So, into the chopper it went: Gabriel Egan and Julianne Nyhan


So, into the chopper it went: Gabriel Egan and Julianne Nyhan


An oral history interview for the Hidden Histories project


This interview took place at the AHRC-organised Digital Transformations Moot held in London, UK on 19 November 2012. In it Egan recalls his earliest encounters with computing when he was a schoolboy along with some memories of how computers were represented in science fiction novels, TV programmes and advertising. His first job, at the age of 17, was as a Mainframe Computer Operator. He continued to work in this sector throughout the 1980s but by the end of the decade he recognised that such roles would inevitably disappear. In 1990 he returned to University where he completed a BA, MA and PhD over the next 7 years. He recalls his shock upon returning to University as he realised how little use was then made of computers in English Studies. Nevertheless, he bought a relatively cheap, second-hand Sinclair Z88 and took all his notes on it. Later he also digitised his library of 3000 books, destroying their hard copy versions in the process. The interview contains a host of reflections about the differences that computing techniques and resources have made to Shakespeare Studies over the past years, along with insightful observations about the contributions and limitations of DH. In this interview Egan describes himself as a ‘would be Digital Humanist’; indeed, it is the landscape that he describes from this vantage point that makes his interview so interesting and useful.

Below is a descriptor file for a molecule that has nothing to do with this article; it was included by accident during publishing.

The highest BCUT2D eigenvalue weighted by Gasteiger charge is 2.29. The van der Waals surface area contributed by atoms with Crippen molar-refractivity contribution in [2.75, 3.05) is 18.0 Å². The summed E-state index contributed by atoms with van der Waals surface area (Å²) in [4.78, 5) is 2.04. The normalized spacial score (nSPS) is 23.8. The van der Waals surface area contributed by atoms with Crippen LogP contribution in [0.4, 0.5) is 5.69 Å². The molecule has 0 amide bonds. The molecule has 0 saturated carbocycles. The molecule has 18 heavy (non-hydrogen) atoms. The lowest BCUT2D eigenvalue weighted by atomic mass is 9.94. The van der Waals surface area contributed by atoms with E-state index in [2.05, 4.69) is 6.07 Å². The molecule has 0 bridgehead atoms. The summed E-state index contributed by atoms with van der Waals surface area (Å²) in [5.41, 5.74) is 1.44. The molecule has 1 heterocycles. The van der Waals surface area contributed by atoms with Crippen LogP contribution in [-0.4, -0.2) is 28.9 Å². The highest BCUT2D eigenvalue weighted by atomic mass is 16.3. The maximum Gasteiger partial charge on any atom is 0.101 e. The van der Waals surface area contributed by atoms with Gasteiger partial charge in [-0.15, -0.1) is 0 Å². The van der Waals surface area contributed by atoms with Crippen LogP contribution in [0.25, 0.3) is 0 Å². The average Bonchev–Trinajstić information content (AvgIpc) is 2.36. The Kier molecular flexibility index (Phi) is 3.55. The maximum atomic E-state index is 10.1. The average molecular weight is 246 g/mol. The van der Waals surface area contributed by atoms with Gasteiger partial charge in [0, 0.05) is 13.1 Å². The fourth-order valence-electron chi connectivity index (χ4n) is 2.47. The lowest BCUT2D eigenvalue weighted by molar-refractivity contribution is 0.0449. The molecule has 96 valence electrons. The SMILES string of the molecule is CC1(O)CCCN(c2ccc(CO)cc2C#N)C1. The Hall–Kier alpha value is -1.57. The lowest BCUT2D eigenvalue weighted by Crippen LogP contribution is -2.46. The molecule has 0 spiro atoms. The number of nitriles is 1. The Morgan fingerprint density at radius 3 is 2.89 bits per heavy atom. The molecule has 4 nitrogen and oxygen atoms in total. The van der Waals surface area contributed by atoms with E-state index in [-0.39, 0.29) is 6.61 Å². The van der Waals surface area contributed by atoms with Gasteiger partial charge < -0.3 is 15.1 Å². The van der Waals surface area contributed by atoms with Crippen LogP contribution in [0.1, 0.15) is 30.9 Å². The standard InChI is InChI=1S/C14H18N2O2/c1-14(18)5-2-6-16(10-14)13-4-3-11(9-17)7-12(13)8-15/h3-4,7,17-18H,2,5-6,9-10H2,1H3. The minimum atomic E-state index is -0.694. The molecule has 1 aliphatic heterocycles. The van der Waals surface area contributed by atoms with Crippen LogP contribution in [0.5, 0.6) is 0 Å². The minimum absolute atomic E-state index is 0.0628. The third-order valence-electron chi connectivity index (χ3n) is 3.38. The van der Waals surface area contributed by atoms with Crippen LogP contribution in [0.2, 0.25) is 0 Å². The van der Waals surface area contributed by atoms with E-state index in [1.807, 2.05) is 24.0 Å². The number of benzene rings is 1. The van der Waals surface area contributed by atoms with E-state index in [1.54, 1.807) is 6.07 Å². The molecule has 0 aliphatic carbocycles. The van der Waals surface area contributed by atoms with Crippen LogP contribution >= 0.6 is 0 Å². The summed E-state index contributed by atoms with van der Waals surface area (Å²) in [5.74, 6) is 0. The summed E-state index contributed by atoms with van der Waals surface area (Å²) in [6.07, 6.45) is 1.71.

Julianne Nyhan and Gabriel Egan


Julianne Nyhan and Andrew Flinn 2016. Computation and the Humanities: towards an oral history of Digital Humanities. Springer.


19 November 2012


Interview audio files are made available under a creative commons licence “by-nc-nd” with the following characteristics:
• by: the content must be attributed to me and the interviewer.
• non-commercial: commercial use of the content is not allowed.
• no derivative works: the material is to be allocated in its original form and may not be
3.0/ and







Julianne Nyhan


Gabriel Egan


AHRC Digital Humanities Moot, London



Julianne Nyhan and Gabriel Egan , “So, into the chopper it went: Gabriel Egan and Julianne Nyhan,” Hidden Histories: Digital Humanities 1949 – Present, accessed February 22, 2024,